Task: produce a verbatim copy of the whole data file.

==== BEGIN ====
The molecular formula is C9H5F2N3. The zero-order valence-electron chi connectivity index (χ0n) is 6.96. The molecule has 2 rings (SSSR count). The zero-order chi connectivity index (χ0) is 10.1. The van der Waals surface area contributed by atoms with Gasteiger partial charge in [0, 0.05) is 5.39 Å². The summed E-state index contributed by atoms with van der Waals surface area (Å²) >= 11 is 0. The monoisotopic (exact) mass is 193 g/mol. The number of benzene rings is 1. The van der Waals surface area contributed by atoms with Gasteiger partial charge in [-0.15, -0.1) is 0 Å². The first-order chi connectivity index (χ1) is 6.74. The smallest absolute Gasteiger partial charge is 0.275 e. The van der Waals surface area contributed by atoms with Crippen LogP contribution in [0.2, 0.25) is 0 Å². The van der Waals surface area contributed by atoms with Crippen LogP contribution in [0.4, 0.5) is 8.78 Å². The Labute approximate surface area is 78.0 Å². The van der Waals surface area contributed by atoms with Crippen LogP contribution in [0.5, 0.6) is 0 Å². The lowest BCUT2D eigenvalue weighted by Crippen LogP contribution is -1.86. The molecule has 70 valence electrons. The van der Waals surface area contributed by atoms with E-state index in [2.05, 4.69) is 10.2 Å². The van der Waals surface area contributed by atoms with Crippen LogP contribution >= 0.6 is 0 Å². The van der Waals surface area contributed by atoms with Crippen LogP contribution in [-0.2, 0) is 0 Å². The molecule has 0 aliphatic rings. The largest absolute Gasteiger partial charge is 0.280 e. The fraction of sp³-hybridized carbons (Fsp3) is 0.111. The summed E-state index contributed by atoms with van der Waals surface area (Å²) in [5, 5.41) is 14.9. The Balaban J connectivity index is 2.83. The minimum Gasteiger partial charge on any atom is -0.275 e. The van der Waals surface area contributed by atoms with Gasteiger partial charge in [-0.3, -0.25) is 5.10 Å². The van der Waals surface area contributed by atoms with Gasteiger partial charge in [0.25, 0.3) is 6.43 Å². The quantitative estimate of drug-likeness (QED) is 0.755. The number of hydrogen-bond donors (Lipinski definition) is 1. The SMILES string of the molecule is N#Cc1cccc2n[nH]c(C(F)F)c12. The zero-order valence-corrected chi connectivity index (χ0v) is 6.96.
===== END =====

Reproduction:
The molecular formula is C9H5F2N3. The zero-order valence-electron chi connectivity index (χ0n) is 6.96. The molecule has 2 rings (SSSR count). The zero-order chi connectivity index (χ0) is 10.1. The van der Waals surface area contributed by atoms with Gasteiger partial charge in [0, 0.05) is 5.39 Å². The summed E-state index contributed by atoms with van der Waals surface area (Å²) >= 11 is 0. The monoisotopic (exact) mass is 193 g/mol. The number of benzene rings is 1. The van der Waals surface area contributed by atoms with Gasteiger partial charge in [-0.15, -0.1) is 0 Å². The first-order chi connectivity index (χ1) is 6.74. The smallest absolute Gasteiger partial charge is 0.275 e. The van der Waals surface area contributed by atoms with Crippen LogP contribution in [0.2, 0.25) is 0 Å². The van der Waals surface area contributed by atoms with Crippen LogP contribution in [0.4, 0.5) is 8.78 Å². The Labute approximate surface area is 78.0 Å². The van der Waals surface area contributed by atoms with Crippen LogP contribution in [0.5, 0.6) is 0 Å². The lowest BCUT2D eigenvalue weighted by Crippen LogP contribution is -1.86. The molecule has 70 valence electrons. The van der Waals surface area contributed by atoms with E-state index in [2.05, 4.69) is 10.2 Å². The van der Waals surface area contributed by atoms with Crippen LogP contribution >= 0.6 is 0 Å². The van der Waals surface area contributed by atoms with Crippen LogP contribution in [-0.2, 0) is 0 Å². The molecule has 0 aliphatic rings. The largest absolute Gasteiger partial charge is 0.280 e. The fraction of sp³-hybridized carbons (Fsp3) is 0.111. The summed E-state index contributed by atoms with van der Waals surface area (Å²) in [5, 5.41) is 14.9. The Balaban J connectivity index is 2.83. The minimum Gasteiger partial charge on any atom is -0.275 e. The van der Waals surface area contributed by atoms with Gasteiger partial charge in [-0.3, -0.25) is 5.10 Å². The van der Waals surface area contributed by atoms with Gasteiger partial charge in [0.25, 0.3) is 6.43 Å². The quantitative estimate of drug-likeness (QED) is 0.755. The number of hydrogen-bond donors (Lipinski definition) is 1. The SMILES string of the molecule is N#Cc1cccc2n[nH]c(C(F)F)c12. The zero-order valence-corrected chi connectivity index (χ0v) is 6.96.